Cancer survivor Cy Clark has a very special bond with the Pittsburgh Penguins
Cy Clark is a man whose life was saved by hockey. You may not recognize the name right away, but you surely will recognize his appearance. You might know him best as “Malkamania”, “Hulk Hogan Guy” or that guy who goes to Penguin games with a bunch of crazy jerseys and signs. For all of the fame Clark has garnished from his character, he wants to better known as the guy who beat cancer, twice.
Clark has been officially declared cancer free since May of this year, but at one point his outlook was bleak. Penguin’s star Sidney Crosby was one of those who had their doubts about Clark’s health.
“Sid came up to me and told me ‘We didn’t think you were going to make it,’” recalls Clark about a moment when he ran into Crosby after a practice one day. Clark resembled very little of his former self at one point, weighing about 150 pounds he estimates, well off the natural 200 or so pound build he was used to having. Cancer had brought Clark to near death, but hockey was there to pick him up.
Over the last several years, Clark, 51, has made himself into a local celebrity. He is slowly becoming a piece of iconic Pittsburgh fame through his unique appearance, antics and vociferous opinions towards certain hockey players (and one certain announcer). He has become a fixation amongst the crowd at CONSOL Energy Center (and formerly the Civic/Mellon Arena) constantly showing up on TV and the arena video screen. Clark is hockey’s ultimate super fan because he has made himself a part of the game and has even influenced a few memorable moments in the sport. For anyone to understand how important the sport is to him, you have to head back to his childhood where he first fell in love it.
Clark attended his first hockey game at the age of five with his dad at the Civic Arena in 1967. It was the first Penguins game in the history of the franchise, a 2-1 loss to the power house Montreal Canadians. Instantly a hockey fan was born and Clark has not missed a home opener since. Hockey back then was a different sport from the speed of the game, to the appearance of the crowd.
“From 67’ to about 73’ it was white button down shirt, black clip-on tie, black pants, black shoes. It was like an event,” laughed Clark about his youthful years. “The arena hosted Broadway shows and things, those people they dressed like they were going to the Benedum.”
It was not until the mid 70’s that a twelve year old Clark received his first jersey, “the one with the circle,” recalls Clark and later received his first player jersey, Bob “Battleship” Kelly.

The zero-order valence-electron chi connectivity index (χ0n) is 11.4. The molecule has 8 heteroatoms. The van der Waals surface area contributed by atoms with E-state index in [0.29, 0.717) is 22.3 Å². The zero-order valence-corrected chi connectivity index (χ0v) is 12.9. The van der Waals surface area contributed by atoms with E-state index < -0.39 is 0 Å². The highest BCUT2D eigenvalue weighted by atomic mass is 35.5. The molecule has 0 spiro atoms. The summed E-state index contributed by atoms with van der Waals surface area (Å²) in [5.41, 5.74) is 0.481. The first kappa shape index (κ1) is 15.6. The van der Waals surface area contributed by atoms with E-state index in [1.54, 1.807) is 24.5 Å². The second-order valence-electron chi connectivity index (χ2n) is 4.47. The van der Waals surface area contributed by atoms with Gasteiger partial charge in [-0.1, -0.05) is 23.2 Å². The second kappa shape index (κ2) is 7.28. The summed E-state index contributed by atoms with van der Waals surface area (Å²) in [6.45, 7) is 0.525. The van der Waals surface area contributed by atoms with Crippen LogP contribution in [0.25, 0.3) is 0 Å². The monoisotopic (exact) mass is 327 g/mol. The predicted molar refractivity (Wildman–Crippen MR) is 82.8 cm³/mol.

Growing up, Clark would attend games, collect jerseys and came to understand and appreciate the sport. But it was the generosity and ability to interact with the players that he cherished best. He remembers that when he was little how the fan-player interaction was almost effortless.
“That’s when you used stand by the runway and there were maybe two or three kids, you just didn’t do that,” he said. “Players would come up to you, could get any autograph you wanted and nobody would push and shove because nobody did it. Everybody stopped.”
Because of this, Clark was able to obtain one of his favorite pieces of memorabilia from famous Montreal Canadians goalie Ken Dryden.
“Kenny Dryden one time, I don’t know what the heck, I was the only one there, he hands me his stick and next you thing you know he’s signing the stick,” recalls Clark. “I didn’t know what to say, did the fluffing of the hair with his hand to my head and I’m standing there like wow, Kenny Dryden. It’s pretty cool.”
Clark was a regular Penguins games but remained a relative unknown. Before he adorned his signature look: the fu Manchu, sunglasses, feather boa, and bandanna, he resembled very little of that, having shorter hair and weighing 300 pounds at one point. His transformation came in late 2007. If you wonder why Clark is constantly walking around in a permanent Halloween costume, you actually have Halloween to thank for the look.
“I had a mustache and I m looking in the mirror and go ‘Man this looks like Hogan, what if I dye my mustache and do this for Halloween?’ I had the NWO shirt, walk into a contest at work and my boss says ‘You won, no sense in going any further,’” Clark chuckled.
He entered a few more costume contest that week, winning them all and “it just stuck,” recalls Clark.
Usually wearing an Evgeni Malkin jersey, Clark took his new persona to games and easily won over fans with his captivating energy and passion for the team. But what Clark is arguably most known for, his customized jerseys, actually started with an altered t-shit.
When the Pens were playing the Redwings in the 2009 Stanly Cup Finals, the main story line was Marian Hossa. Hossa had left the Pens to join the Wings because he felt they would provide a better chance at a championship. That of course was something Detroit won the previous year against Hossa and the Pens. Clark saw an easy target and went to Game Seven in Detroit that year dressed in his Malkin jersey and bowa looking to have some fun.
He bought a Hossa shirt and duct-taped the word “Judas” on it which he then took to the scene of a pregame television show.
“I couldn’t get close enough to Alby Oxenreiter of Channel 11, so I threw it to him and he took and held it up and it was on TV.”
From that shirt, Clark has built an army of customized jerseys for every tea m, each one aimed at someone in a playful manner. Some of his more memorable ones include, his personal favorite “Mrs. McGuire, a jersey aimed at former Philadelphia Flyers forward Mike Richards and analyst Pierre McGuire who always praises Richards for his leadership. What has become maybe his most famous one is “Fragile”, a reference to often injured New York Islander goalie Rick DiPietro.
Clark recalls a time where he made a trip to New York and returned with a pretty funny story.
“My favorite time with that jersey was in Long Island and I won a drawing to sit in the penalty box for the warm ups. They told me no Penguin jersey and I go ‘fine I can comply with you’ and I wore damn “Fragile” jersey,” Clark tells me laughing.
By 2010, “Malkamania” was running wild and Clark seemed to be everywhere. His antics of harassing opposing team’s players had brought Clark’s fandom and fame to an all-time high, but his health was not.